We received a phone call about being included in an article about organic lawn care. As we discussed our work, Cara instead decided to include us into the following week’s theme on trees for Daily Record’s Grassroots section. She did such a wonderful job of explaining our work!
You can read the article below.
Alternative medicine for a weary forest
8:33 AM, Jun 14, 2012
Written by Cara Townsend
Filed under: Grassroots
Jim Conroy believes that, like humans, trees and plants respond to touch, bioenergy and other alternative forms of healing.
Conroy, who calls himself the “Tree Whisperer,” intuits the health of trees and teaches others to communicate with nature in a way that will bring a broken ecosystem back into balance.
Along with Basia Alexander, he co-founded the Morris Plains-based Institute for Cooperative BioBalance. The two bring their hands-on tree-healing experiences to private residences, arboretums, institutes and research sites.
“It’s more than teaching people. It’s about giving people an experience,” Conroy said. “Tree whispering changes people’s relationship with trees, plants, insects, diseases and whole ecosystems.”
For seven years Conroy and Alexander have taught at the Omega Institute in Rhinebeck, where curriculum developer Susie Arnett says the ecosystem is “just blooming … it’s the greenest, healthiest place you could imagine.”
Conroy says he works to strengthen trees inner health; instead of trying to eradicate invasive species that devastate tree populations, Conroy says he brings the ecosystem back into balance.
“Today’s ecosystem is not connected. We move from one invasive species to the next, one disease to the next,” he said. “But these insects have a purpose. It’s about getting the trees healthy enough and bringing that dynamic balance back.”
Conroy is working on four sites along the Hudson River, studying trees affected by the Emerald Ash Borer and on a site in Colorado where weak trees were devastated by the Pine Bark Beetle.
Conroy says humans are largely responsible for the fragmentation of the ecosystem, but believes they can be the instruments of change to reconnect it.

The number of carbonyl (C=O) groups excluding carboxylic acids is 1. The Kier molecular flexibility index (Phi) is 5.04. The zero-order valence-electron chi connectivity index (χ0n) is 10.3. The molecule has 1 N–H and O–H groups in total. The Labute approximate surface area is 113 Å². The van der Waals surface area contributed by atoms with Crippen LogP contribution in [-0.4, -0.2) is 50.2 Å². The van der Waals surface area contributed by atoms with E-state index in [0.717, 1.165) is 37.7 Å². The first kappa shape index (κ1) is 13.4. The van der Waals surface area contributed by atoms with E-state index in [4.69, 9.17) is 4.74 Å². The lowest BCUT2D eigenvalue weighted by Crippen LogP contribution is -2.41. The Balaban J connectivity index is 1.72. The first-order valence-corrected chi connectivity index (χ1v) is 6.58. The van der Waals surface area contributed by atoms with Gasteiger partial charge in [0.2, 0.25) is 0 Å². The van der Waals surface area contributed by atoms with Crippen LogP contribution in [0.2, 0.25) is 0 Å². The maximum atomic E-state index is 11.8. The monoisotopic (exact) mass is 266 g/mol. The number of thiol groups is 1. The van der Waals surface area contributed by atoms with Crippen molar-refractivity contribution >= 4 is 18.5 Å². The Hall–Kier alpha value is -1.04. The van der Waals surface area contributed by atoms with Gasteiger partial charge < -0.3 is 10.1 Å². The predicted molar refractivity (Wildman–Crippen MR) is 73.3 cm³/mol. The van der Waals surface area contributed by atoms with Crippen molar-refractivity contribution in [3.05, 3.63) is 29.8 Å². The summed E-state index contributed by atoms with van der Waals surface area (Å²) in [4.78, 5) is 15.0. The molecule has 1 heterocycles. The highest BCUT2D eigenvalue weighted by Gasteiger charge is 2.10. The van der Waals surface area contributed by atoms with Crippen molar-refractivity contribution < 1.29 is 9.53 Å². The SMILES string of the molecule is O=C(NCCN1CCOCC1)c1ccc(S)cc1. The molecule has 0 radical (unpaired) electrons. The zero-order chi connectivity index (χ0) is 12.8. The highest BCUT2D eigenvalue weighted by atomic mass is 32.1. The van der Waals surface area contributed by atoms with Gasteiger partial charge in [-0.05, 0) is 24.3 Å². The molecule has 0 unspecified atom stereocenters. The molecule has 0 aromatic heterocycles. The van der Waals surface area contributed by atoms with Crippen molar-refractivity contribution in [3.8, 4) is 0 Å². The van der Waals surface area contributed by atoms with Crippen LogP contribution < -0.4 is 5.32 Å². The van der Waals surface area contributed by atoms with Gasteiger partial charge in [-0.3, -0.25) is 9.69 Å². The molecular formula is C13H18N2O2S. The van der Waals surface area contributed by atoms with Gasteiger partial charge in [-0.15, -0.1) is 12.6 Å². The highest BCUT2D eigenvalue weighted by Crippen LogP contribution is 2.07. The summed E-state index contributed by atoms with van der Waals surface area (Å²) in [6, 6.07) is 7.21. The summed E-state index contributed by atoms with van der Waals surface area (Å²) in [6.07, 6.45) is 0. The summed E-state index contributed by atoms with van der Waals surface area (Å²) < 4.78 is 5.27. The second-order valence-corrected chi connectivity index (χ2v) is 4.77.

They can do so through “intentional concentration and focus,” he said.
“The work of Tree Whispering and Cooperative BioBalance is about no less than creating a paradigm shift of thinking and changes in practices whereby people can live sustainably, gently, and healthily in their own backyards and on this planet,” Alexander said.
“Einstein said that we can’t solve our problems by using the same thinking that created those problems.”
The whispering approach
Conroy and Alexander are aware that their non-conventional approach might seem like a “lot of tree hugging.”
In fact, that’s exactly what it is, but with some proven science behind it.
Conroy earned a Ph.D in plant pathology from Purdue University and understands plant makeup. But he does not need to use equipment to determine when a tree is sick.
Conroy says he is able to communicate to the tree through touch. “It’s a heart-to-heart, intuitive experience with plants. I get in touch with the energy of the trees. Every tree is different,” he said.
At the Laurelwood Arboretum in Wayne, Conroy and Alexander led a group of about 40 individuals of all ages through a tree whispering exercise.
“I’m here to tell you you’re not crazy if you talk to your trees and plants,” Alexander told the gathering. “It’s important to receive communication and open our hearts and expand our intuition to the intelligence that is in nature.”
Alexander explained that the work of tree whispering is based on theories in quantum physics, cellular biology and fractal math. It also employs methods used broadly by psychologists to bring patients back into balance like Heartmath, energy tapping and connecting the heart’s electromagnetic field to other beings.
“There’s a deep intelligence in trees and they produce bioenergy fields just like we do,” Alexander said. “Your own heart energy field and the plant’s are overlapping. It’s like electricity.”